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Frequently Asked Questions about FGrOW

Why invest in Growth and Yield?

Forest management planning and associated estate modeling is only as good as the basic inventories, assumptions and estimates that contributed to plan development. Yield estimates and growth assumptions are foundational to forest management planning and determination of sustainable harvest levels.

Experienced silviculturists have a good understanding of the trade‐offs between up‐front silviculture investment and tree growth, but these relationships have, for the most part, not been quantified. The justification for silvicultural investment and the ability to assess risk would be strengthened by quantifying the impacts of treatments. Although, widely accepted practices for quantifying current yields are in place, rapid advancements in technology present us with opportunities to get more reliable estimates more efficiently. Tools to do this need to be easy to use.

Forest growth is complex. It is influenced by site, stand composition, anthropogenic treatments, etc. Extensive work has been done in advancing our understanding and creating tools to help us estimate forest growth. Given the complexity of the systems we are trying to model, advancements tend to demand significant amounts of data.

Because forests in western Canada grow slowly, the data that is of most interest is long‐term in nature so sustained funding of programs is critical to ensure trials are continued until results achieved and investment is not lost.

Can silviculture, tree improvement, and other practices impact yield?

Yes, but we have work to do on quantifying robust estimates of how much. Data on managed stand growth is widely recognized as a gap in knowledge; the relationships of treatment and stock type to future yield needs to be better quantified. Through projects such as the Provincial Growth and Yield Initiative and Realized Gain Trials, FGrOW is working to fill this information gap and provide members with good estimates of how they can expect stands to grow with tree improvement and other silviculture practices.

What is FGrOW’s role in quantifying yield?

FGrOW conducts the basic science necessary to provide yield estimates of treatment response. This includes establishing and measuring trials, analysing their results and making data and results available for model developers.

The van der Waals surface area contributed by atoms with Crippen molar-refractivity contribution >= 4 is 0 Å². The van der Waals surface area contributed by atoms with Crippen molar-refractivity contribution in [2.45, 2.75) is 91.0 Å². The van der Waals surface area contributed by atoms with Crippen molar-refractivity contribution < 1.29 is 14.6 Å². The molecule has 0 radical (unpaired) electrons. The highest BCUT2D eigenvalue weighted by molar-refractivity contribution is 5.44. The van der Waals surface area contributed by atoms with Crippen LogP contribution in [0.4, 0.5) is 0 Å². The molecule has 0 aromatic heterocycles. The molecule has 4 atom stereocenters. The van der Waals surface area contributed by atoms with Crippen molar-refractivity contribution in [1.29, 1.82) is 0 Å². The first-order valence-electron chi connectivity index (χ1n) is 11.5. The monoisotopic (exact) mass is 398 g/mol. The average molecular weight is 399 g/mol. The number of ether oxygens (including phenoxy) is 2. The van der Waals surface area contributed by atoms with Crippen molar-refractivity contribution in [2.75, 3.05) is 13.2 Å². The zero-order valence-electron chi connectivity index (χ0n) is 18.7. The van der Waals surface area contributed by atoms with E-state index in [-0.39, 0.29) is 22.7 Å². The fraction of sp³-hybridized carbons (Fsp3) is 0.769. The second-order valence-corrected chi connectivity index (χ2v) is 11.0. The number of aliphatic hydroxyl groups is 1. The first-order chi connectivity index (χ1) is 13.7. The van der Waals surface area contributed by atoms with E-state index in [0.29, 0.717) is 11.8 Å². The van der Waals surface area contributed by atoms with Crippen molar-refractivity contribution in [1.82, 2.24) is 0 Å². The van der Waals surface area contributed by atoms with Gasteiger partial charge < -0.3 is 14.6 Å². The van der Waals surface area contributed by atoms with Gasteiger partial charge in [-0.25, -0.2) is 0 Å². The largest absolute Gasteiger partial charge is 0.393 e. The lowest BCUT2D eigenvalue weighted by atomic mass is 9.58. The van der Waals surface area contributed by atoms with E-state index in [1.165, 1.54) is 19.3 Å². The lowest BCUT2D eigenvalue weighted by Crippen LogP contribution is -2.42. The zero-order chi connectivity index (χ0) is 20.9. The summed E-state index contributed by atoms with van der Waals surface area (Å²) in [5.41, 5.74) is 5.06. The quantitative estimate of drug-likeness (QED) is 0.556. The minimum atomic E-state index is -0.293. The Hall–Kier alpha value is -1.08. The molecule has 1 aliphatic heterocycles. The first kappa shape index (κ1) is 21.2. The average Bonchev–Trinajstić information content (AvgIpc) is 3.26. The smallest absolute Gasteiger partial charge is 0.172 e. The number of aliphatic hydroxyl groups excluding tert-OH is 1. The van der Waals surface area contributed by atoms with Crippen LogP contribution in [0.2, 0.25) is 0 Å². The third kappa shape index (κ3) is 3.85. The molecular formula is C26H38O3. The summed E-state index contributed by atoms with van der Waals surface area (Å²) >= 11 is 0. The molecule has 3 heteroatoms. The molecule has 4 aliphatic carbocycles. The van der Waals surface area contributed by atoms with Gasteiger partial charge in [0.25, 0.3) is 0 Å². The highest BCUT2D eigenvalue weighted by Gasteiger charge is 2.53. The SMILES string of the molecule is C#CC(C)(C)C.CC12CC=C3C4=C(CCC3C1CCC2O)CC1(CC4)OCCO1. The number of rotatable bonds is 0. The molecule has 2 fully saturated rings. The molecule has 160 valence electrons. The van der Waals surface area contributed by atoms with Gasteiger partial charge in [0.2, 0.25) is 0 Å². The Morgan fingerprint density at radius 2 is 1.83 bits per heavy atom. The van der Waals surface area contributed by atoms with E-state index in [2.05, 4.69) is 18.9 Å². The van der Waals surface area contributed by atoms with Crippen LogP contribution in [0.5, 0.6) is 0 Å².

With TIA joining FGrOW, we will be instrumental in assessing realized gains from tree improvement.

We want to quantify outcomes from management practices. This allows us to recognize the benefits of good management practices and modify practices where less desirable outcomes are anticipated or observed. The bottom line is better informed‐decision making with science and data to support it.

Why is the ability to quantify and realize increased yield important?

The ability to quantify increased yield is becoming increasing important as demands on the landbase multiply. The landbase available for forestry practices is shrinking with increased oil and gas activity and additional protected areas and parks. The Mountain Pine Beetle infestation has made the mid‐term timber supply a critical aspect of forest management planning. Members have made large investments in silviculture treatments and tree improvement. If the effects of treatments are not quantified, potential AAC benefits will not be realized.

How is FGrOW addressing climate change?

Tree Improvement Alberta’s main project since its inception was the Tree Species Adaptation Risk Management Project. The project, among other things, looked at using the genetics of Alberta’s major forest tree species as a tool for identifying and conserving distinct populations that may be threatened by climate change. It is continuing this work through its new Expanded Climate Change Adaptation Testing Project.

How are members implementing the results of FGrOW research?

Some of the notable ways in which FGrOW’s work is being implemented by its members include:

  • Realizing cost‐savings through participation in the Provincial Growth and Yield Initiative,
  • Using MGM for yield curve development, and
  • Assessing trade‐offs of silviculture prescriptions using FRIPSY.

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